+    </div> 
+    <div class="paragraph"> 
+     <p>This code is exactly the same as in the first tutorial. So now let’s try running the client and see what happens. In Eclipse open main class and select "Run &gt; Run As &gt; Java Application" from the menu (assuming the ROP server started in the previous step is still running). You will some output in both server and client process consoles. Client:</p> 
+    </div> 
+    <div class="listingblock"> 
+     <div class="content"> 
+      <pre class="highlight"><code>INFO: Connecting to [http://localhost:8080/tutorial/cayenne-service] - dedicated session.
+INFO: === Connected, session: org.apache.cayenne.remote.RemoteSession@26544ec1[sessionId=17uub1h34r9x1] - took 111 ms.
+INFO: --- Message 0: Bootstrap
+INFO: === Message 0: Bootstrap done - took 58 ms.
+INFO: --- Message 1: flush-cascade-sync
+INFO: === Message 1: flush-cascade-sync done - took 1119 ms.
+INFO: --- Message 2: Query
+INFO: === Message 2: Query done - took 48 ms.
+INFO: --- Message 3: Query
+INFO: === Message 3: Query done - took 63 ms.
+INFO: --- Message 4: Query
+INFO: === Message 4: Query done - took 19 ms.
+INFO: --- Message 5: Query
+INFO: === Message 5: Query done - took 7 ms.
+INFO: --- Message 6: Query
+INFO: === Message 6: Query done - took 5 ms.
+INFO: --- Message 7: Query
+INFO: === Message 7: Query done - took 2 ms.
+INFO: --- Message 8: Query
+INFO: === Message 8: Query done - took 4 ms.
+INFO: --- Message 9: flush-cascade-sync
+INFO: === Message 9: flush-cascade-sync done - took 34 ms.</code></pre> 
+     </div> 
+    </div> 
+    <div class="paragraph"> 
+     <p>As you see client prints no SQL statmenets, just a bunch of query and flush messages sent to the server. The server side is more verbose, showing the actual client queries executed against the database:</p> 
+    </div> 
+    <div class="listingblock"> 
+     <div class="content"> 
+      <pre class="highlight"><code>...
+INFO: SELECT NEXT_ID FROM AUTO_PK_SUPPORT WHERE TABLE_NAME = ? FOR UPDATE [bind: 1:'ARTIST']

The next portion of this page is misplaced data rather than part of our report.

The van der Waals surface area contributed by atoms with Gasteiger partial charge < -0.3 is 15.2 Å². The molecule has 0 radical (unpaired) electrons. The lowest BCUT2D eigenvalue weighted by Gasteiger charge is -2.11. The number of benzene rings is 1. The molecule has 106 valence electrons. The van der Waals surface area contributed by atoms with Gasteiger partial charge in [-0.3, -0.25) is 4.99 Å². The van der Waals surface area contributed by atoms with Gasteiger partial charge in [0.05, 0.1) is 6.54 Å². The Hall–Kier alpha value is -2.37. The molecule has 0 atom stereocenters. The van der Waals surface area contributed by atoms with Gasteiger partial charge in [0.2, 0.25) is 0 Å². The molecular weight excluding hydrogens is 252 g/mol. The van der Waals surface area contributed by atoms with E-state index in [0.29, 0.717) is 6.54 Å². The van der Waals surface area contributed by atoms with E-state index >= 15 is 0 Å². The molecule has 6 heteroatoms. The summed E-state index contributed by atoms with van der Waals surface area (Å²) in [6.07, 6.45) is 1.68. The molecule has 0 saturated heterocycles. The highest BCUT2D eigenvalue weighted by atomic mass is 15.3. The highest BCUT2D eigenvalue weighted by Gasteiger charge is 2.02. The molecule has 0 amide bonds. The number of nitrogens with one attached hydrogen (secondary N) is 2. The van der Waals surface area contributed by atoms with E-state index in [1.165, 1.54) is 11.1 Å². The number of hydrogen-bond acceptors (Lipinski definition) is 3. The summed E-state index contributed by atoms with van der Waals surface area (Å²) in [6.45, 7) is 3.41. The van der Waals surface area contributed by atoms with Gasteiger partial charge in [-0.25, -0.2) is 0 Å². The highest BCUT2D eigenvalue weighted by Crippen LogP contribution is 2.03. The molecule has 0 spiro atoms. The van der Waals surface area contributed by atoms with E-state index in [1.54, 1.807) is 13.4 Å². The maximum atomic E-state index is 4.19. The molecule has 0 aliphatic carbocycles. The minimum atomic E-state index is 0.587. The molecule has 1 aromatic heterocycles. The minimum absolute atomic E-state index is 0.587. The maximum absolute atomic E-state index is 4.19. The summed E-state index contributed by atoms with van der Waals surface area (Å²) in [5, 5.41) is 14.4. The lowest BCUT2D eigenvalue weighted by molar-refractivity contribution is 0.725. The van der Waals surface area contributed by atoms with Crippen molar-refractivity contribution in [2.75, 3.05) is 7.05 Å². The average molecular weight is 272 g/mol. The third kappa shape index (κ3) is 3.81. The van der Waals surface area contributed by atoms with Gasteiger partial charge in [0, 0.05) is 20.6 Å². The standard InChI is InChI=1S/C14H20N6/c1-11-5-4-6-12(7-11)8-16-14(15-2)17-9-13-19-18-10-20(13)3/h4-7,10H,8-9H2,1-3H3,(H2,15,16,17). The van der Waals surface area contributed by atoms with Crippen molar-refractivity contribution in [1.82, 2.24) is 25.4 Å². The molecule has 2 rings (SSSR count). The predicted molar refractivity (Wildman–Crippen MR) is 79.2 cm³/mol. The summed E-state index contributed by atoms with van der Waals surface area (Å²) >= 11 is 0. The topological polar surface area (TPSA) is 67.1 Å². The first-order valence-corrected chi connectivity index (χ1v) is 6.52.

+INFO: SELECT NEXT_ID FROM AUTO_PK_SUPPORT WHERE TABLE_NAME = ? FOR UPDATE [bind: 1:'GALLERY']
+INFO: SELECT NEXT_ID FROM AUTO_PK_SUPPORT WHERE TABLE_NAME = ? FOR UPDATE [bind: 1:'PAINTING']
+INFO: INSERT INTO ARTIST (DATE_OF_BIRTH, ID, NAME) VALUES (?, ?, ?)
+INFO: [batch bind: 1-&gt;DATE_OF_BIRTH:NULL, 2-&gt;ID:200, 3-&gt;NAME:'Pablo Picasso']
+INFO: === updated 1 row.
+INFO: INSERT INTO GALLERY (ID, NAME) VALUES (?, ?)
+INFO: [batch bind: 1-&gt;ID:200, 2-&gt;NAME:'Metropolitan Museum of Art']
+INFO: === updated 1 row.
+INFO: INSERT INTO PAINTING (ARTIST_ID, GALLERY_ID, ID, NAME) VALUES (?, ?, ?, ?)
+INFO: [batch bind: 1-&gt;ARTIST_ID:200, 2-&gt;GALLERY_ID:200, 3-&gt;ID:200, 4-&gt;NAME:'Girl Reading at a Table']
+INFO: [batch bind: 1-&gt;ARTIST_ID:200, 2-&gt;GALLERY_ID:200, 3-&gt;ID:201, 4-&gt;NAME:'Gertrude Stein']
+INFO: === updated 2 rows.
+INFO: +++ transaction committed.
+INFO: --- transaction started.
+INFO: SELECT t0.GALLERY_ID, t0.NAME, t0.ARTIST_ID, t0.ID FROM PAINTING t0
+INFO: === returned 2 rows. - took 14 ms.
+INFO: +++ transaction committed.
+INFO: --- transaction started.
+INFO: SELECT t0.GALLERY_ID, t0.NAME, t0.ARTIST_ID, t0.ID FROM PAINTING t0
+      WHERE UPPER(t0.NAME) LIKE UPPER(?) [bind: 1-&gt;NAME:'gi%']
+INFO: === returned 1 row. - took 10 ms.
+INFO: +++ transaction committed.
+INFO: --- transaction started.
+INFO: SELECT t0.DATE_OF_BIRTH, t0.NAME, t0.ID FROM ARTIST t0 WHERE t0.NAME = ? [bind: 1-&gt;NAME:'Pablo Picasso']
+INFO: === returned 1 row. - took 8 ms.
+INFO: +++ transaction committed.
+INFO: --- transaction started.
+INFO: DELETE FROM PAINTING WHERE ID = ?
+INFO: [batch bind: 1-&gt;ID:200]
+INFO: [batch bind: 1-&gt;ID:201]
+INFO: === updated 2 rows.
+INFO: DELETE FROM ARTIST WHERE ID = ?
+INFO: [batch bind: 1-&gt;ID:200]
+INFO: === updated 1 row.
+INFO: +++ transaction committed.</code></pre> 
+     </div> 
+    </div> 
+    <div class="paragraph"> 
+     <p>You are done with the basic ROP client!</p> 
+    </div> 
+   </div> 
+  </div> 
+  <div class="sect2"> 
+   <h3 id="adding-basic-authentication"><a class="anchor" href="#adding-basic-authentication"></a>2.4. Adding BASIC Authentication</h3> 
+   <div class="paragraph"> 
+    <p>You probably don’t want everybody in the world to connect to your service and access (and update!) arbitrary data in the database. The first step in securing Cayenne service is implementing client authentication. The easiest way to do it is to delegate the authentication task to the web container that is running the service. HessianConnection used in the previous chapter supports BASIC authentication on the client side, so we’ll demonstrate how to set it up here.</p> 
+   </div> 
+   <div class="sect3"> 
+    <h4 id="securing-rop-server-application"><a class="anchor" href="#securing-rop-server-application"></a>Securing ROP Server Application</h4> 
+    <div class="paragraph"> 
+     <p>Open web.xml file in the server project and setup security constraints with BASIC authentication for the ROP service:</p> 
+    </div>